Good people wait for an expert to tell them what to do. It is hardly an exaggeration to say that our entire economy depends upon this lesson being learned. Think of what would fall apart if kids weren't trained to be dependent:

The social-service businesses could hardly survive, they would vanish I think, into the recent historical limbo out of which they arose. Counselors and therapists would look on in horror as the supply of psychic invalids vanished. Commercial entertainment of all sorts, including television, would wither as people learned again how to make their own fun. Restaurants, prepared-food and a whole host of other assorted food services would be drastically down-sized if people returned to making their own meals rather than depending on strangers to plant, pick, chop and cook for them. Much of modern law, medicine, and engineering would go, too, the clothing business and schoolteaching as well, unless a guaranteed supply of helpless people poured out of our schools each year.

The sixth lesson I teach is provisional self-esteem. If you've ever tried to wrestle a kid into line whose parents have convinced him to believe they'll love him in spite of anything, you know how impossible it is to make self-confident spirits conform. Our world wouldn't survive a flood of confident people very long so I teach that your self-respect should depend on expert opinion. My kids are constantly evaluated and judged. A monthly report, impressive in its precision, is sent into students' homes to signal approval or to mark exactly down to a single percentage point how dissatisfied with their children parents should be. The ecology of good schooling depends upon perpetuating dissatisfaction just as much as commercial economy depends on the same fertilizer. Although some people might be surprised how little time or reflection goes into making up these mathematical records, the cumulative weight of the objective-seeming documents establishes a profile of defect which compels a child to arrive at certain decisions about himself and his future based on the casual judgment of strangers.

Self-evaluation, the staple of every major philosophical system that ever appeared on the planet, is never a factor in these things. The lesson of report cards, grades, and tests is that children should not trust themselves or their parents, but need to rely on the evaluation of certified officials. People need to be told what they are worth.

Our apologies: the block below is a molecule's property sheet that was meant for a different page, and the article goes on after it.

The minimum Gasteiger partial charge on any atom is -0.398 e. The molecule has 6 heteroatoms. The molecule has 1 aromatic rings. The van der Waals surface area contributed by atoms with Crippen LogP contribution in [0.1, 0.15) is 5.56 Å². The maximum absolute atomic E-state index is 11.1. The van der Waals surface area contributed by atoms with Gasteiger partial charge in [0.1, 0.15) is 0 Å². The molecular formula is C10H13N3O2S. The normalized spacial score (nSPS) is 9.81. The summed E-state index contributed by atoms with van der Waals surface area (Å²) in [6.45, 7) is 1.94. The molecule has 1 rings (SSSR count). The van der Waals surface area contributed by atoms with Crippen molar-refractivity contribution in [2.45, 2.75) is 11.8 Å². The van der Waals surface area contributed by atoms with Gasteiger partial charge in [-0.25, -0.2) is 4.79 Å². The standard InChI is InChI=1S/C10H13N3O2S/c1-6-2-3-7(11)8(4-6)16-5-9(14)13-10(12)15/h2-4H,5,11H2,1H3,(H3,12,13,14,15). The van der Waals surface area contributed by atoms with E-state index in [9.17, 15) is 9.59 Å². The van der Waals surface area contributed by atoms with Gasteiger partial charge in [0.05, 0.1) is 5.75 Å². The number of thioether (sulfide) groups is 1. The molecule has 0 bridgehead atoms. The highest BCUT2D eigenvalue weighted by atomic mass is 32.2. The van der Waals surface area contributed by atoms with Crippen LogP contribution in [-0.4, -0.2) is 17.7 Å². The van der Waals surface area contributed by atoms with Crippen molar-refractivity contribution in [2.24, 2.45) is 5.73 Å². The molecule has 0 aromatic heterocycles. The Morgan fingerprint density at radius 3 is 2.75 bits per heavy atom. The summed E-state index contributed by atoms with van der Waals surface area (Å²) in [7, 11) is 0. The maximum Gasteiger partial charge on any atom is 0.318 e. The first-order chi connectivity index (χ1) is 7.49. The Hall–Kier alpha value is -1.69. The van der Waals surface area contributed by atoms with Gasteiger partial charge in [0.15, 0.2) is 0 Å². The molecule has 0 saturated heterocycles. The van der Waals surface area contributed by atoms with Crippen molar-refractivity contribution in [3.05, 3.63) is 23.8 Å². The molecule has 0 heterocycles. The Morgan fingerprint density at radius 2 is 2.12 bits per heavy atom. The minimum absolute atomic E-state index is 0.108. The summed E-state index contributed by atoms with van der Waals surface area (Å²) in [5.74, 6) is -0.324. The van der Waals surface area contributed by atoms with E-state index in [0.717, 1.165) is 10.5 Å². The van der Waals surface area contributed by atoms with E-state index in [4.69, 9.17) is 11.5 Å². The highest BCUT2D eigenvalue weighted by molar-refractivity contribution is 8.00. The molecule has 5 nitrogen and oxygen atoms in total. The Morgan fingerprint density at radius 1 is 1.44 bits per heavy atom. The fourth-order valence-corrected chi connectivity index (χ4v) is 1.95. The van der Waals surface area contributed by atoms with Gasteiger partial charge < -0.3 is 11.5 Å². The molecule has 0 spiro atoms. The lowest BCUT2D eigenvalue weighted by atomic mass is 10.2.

The seventh lesson I teach is that you can't hide. I teach children they are always watched by keeping each student under constant surveillance as do my colleagues. There are no private spaces for children, there is no private time. Class change lasts 300 seconds to keep promiscuous fraternization at low levels. Students are encouraged to tattle on each other, even to tattle on their parents. Of course I encourage parents to file their own child's waywardness, too. A family trained to snitch on each other isn't likely to be able to conceal any dangerous secrets. I assign a type of extended schooling called "homework," too, so that the surveillance travels into private households, where students might otherwise use free time to learn something unauthorized from a father or mother, or by apprenticing to some wise person in the neighborhood. Disloyalty to the idea of schooling is a Devil always ready to find work for idle hands. The meaning of constant surveillance and denial of privacy is that no one can be trusted, that privacy is not legitimate. Surveillance is an ancient urgency among certain influential thinkers, a central prescription set down in Republic, in City of God, in Institutes of the Christian Religion, in New Atlantis, in Leviathan and many other places. All these childless men who wrote these books discovered the same thing: children must be closely watched if you want to keep a society under tight central control. Children will follow a private drummer if you can't get them into a uniformed marching band.


Gatto's speech shocked his audience, and later that year he announced that he was quitting teaching because he was "no longer willing to hurt children" by reinforcing the unwritten curriculum that he discussed in his speech. Gatto's analysis of American education was highly influenced by writers such as John Holt and Ivan Illich; Holt's 1964 book How Children Fail had detailed the dampening effect of traditional education on a child's intrinsic motivation to learn, while Illich's 1971 book Deschooling Society argued that schools are designed to train students to have needs that can be met only through societal institutions and that schools perpetuate social class distinctions.